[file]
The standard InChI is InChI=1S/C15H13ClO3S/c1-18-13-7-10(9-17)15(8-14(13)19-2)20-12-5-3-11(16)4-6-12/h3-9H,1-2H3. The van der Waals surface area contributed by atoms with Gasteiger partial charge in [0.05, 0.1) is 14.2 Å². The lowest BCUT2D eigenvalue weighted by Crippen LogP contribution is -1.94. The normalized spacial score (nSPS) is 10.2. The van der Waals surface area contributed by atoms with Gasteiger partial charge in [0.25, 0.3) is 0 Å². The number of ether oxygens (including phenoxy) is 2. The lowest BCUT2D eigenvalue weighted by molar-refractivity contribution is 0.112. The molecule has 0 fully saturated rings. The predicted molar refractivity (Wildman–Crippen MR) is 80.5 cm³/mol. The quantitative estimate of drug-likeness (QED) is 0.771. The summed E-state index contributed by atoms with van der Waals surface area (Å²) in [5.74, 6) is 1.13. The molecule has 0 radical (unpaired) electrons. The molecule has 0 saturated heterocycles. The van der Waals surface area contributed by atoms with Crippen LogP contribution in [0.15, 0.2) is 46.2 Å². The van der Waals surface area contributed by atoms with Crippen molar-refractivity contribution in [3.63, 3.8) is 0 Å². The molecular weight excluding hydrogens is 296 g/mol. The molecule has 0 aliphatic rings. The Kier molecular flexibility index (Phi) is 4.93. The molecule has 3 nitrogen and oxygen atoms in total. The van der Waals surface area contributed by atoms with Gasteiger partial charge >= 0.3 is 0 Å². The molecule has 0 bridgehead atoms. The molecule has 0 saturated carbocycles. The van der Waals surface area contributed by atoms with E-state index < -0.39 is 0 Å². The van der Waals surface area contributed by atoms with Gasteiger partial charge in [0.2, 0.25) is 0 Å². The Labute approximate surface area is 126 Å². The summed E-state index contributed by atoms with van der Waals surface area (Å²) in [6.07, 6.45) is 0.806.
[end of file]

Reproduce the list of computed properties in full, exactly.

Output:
The standard InChI is InChI=1S/C15H13ClO3S/c1-18-13-7-10(9-17)15(8-14(13)19-2)20-12-5-3-11(16)4-6-12/h3-9H,1-2H3. The van der Waals surface area contributed by atoms with Gasteiger partial charge in [0.05, 0.1) is 14.2 Å². The lowest BCUT2D eigenvalue weighted by Crippen LogP contribution is -1.94. The normalized spacial score (nSPS) is 10.2. The van der Waals surface area contributed by atoms with Gasteiger partial charge in [0.25, 0.3) is 0 Å². The number of ether oxygens (including phenoxy) is 2. The lowest BCUT2D eigenvalue weighted by molar-refractivity contribution is 0.112. The molecule has 0 fully saturated rings. The predicted molar refractivity (Wildman–Crippen MR) is 80.5 cm³/mol. The quantitative estimate of drug-likeness (QED) is 0.771. The summed E-state index contributed by atoms with van der Waals surface area (Å²) in [5.74, 6) is 1.13. The molecule has 0 radical (unpaired) electrons. The molecule has 0 saturated heterocycles. The van der Waals surface area contributed by atoms with Crippen LogP contribution in [0.15, 0.2) is 46.2 Å². The van der Waals surface area contributed by atoms with Crippen molar-refractivity contribution in [3.63, 3.8) is 0 Å². The molecular weight excluding hydrogens is 296 g/mol. The molecule has 0 aliphatic rings. The Kier molecular flexibility index (Phi) is 4.93. The molecule has 3 nitrogen and oxygen atoms in total. The van der Waals surface area contributed by atoms with Gasteiger partial charge >= 0.3 is 0 Å². The molecule has 0 bridgehead atoms. The molecule has 0 saturated carbocycles. The van der Waals surface area contributed by atoms with E-state index < -0.39 is 0 Å². The van der Waals surface area contributed by atoms with Gasteiger partial charge in [0.2, 0.25) is 0 Å². The Labute approximate surface area is 126 Å². The summed E-state index contributed by atoms with van der Waals surface area (Å²) in [6.07, 6.45) is 0.806.